I went to Japan for my masters but it was quite a different experience to what I imagined. I decided I should do my time in Japan. In the end, I did my grad school in Japan for two years and was planning to eventually do my Ph.D. in Japan also but decided against it and chose to graduate instead. Back when I graduated those who studied sciences especially hardcore science like chemical engineering your career choices were limited. Either go onto a Ph.D., work for a chemical engineering company or glass and energy but none of these roles really spoke to me.
Was this when you decided to pursue art instead?
Not yet, actually. I completed my degree and entered L’Oréal, the French cosmetic and beauty company, as a researcher. I was doing chemical formulation, ground research and other fun chemical engineering work. It was really fun and I learned a ton about formulations. I could probably whip up a few L’Oréal things from scratch if I had the components. They were all super valuable skills but at the same time it wasn’t enough creative control for me, I was falling into a pattern. I wanted full control over the whole creative process instead of the marketing team determining what I make. I wanted to create something and have the marketing team sell it.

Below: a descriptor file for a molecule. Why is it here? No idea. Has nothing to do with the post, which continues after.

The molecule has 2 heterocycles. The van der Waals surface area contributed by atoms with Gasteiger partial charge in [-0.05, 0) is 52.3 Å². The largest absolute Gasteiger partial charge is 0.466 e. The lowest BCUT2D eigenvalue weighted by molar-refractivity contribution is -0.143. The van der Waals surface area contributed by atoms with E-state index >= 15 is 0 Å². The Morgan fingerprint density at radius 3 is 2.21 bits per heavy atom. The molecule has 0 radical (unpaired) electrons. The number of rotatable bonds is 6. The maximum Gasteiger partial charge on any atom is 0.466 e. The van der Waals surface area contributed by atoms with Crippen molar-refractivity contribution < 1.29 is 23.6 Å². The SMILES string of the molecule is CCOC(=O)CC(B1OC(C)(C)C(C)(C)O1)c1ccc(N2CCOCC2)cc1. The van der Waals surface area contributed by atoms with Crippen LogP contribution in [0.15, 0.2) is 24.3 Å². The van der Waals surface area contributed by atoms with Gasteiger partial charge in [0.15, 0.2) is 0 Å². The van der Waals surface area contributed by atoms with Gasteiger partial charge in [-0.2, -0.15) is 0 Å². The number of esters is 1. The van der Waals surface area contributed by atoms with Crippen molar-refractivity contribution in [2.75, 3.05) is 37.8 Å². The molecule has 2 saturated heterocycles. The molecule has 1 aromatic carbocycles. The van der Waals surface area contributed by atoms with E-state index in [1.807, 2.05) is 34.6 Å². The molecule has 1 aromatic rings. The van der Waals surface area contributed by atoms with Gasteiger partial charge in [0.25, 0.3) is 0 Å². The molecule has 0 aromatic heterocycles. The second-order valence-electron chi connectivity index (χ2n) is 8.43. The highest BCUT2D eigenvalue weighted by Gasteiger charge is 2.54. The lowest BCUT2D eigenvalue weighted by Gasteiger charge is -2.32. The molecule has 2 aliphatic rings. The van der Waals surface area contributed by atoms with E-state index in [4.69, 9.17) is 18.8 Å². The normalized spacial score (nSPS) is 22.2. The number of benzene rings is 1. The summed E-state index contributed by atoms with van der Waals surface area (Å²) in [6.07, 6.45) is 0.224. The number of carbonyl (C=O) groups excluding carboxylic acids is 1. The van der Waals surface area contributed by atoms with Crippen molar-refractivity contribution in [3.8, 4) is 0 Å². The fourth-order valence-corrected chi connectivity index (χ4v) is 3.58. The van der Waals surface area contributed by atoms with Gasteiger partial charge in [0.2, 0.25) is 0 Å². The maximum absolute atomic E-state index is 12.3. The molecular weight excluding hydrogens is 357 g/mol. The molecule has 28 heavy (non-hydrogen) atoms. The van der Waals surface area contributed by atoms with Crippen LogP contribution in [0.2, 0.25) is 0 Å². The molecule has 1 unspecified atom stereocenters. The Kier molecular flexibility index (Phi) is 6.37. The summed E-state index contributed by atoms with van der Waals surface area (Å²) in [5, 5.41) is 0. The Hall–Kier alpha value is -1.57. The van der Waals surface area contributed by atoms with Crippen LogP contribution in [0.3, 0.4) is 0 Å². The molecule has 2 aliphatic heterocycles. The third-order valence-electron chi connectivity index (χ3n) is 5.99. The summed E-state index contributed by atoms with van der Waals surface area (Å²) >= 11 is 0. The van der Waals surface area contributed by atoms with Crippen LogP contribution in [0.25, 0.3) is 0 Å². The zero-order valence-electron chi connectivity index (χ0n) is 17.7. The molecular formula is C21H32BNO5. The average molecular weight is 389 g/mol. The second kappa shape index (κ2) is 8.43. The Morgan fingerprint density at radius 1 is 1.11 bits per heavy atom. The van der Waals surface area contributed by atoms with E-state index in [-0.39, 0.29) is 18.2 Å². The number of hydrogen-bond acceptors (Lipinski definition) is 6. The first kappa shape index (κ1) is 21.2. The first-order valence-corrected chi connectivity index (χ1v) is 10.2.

It started when I made the jump inside L’Oréal from research to product development. It was the only product development in Japan, while L’Oréal has many different brands affiliated with it, the product development branch of the company is pretty special. It was working with this team that I learned how to actually run a business. Product development oversaw everything from research to conception to production and distribution while managing everything from costs, production, sales, timeline, troubleshooting and the sustainability factor. It was a lot of work as you were providing marketing with different options that they would choose from and eventually sell. It fit right in with my skill sets and I really loved working for L’Oréal but it was super busy! I would occasionally leave the office at pretty late. I wanted to be able to control my own schedule, create and find my own time table, it was at this time that there were a few personal family emergencies that came up and I decided it best to leave the company.. It was at this stage, after three years to the day in L’Oréal, I decided to quit the company and move back to New Zealand for a little casual work in Queenstown.
If you wanna do something, just do it and if you’re a good person those around will support you
What did you do in Queenstown?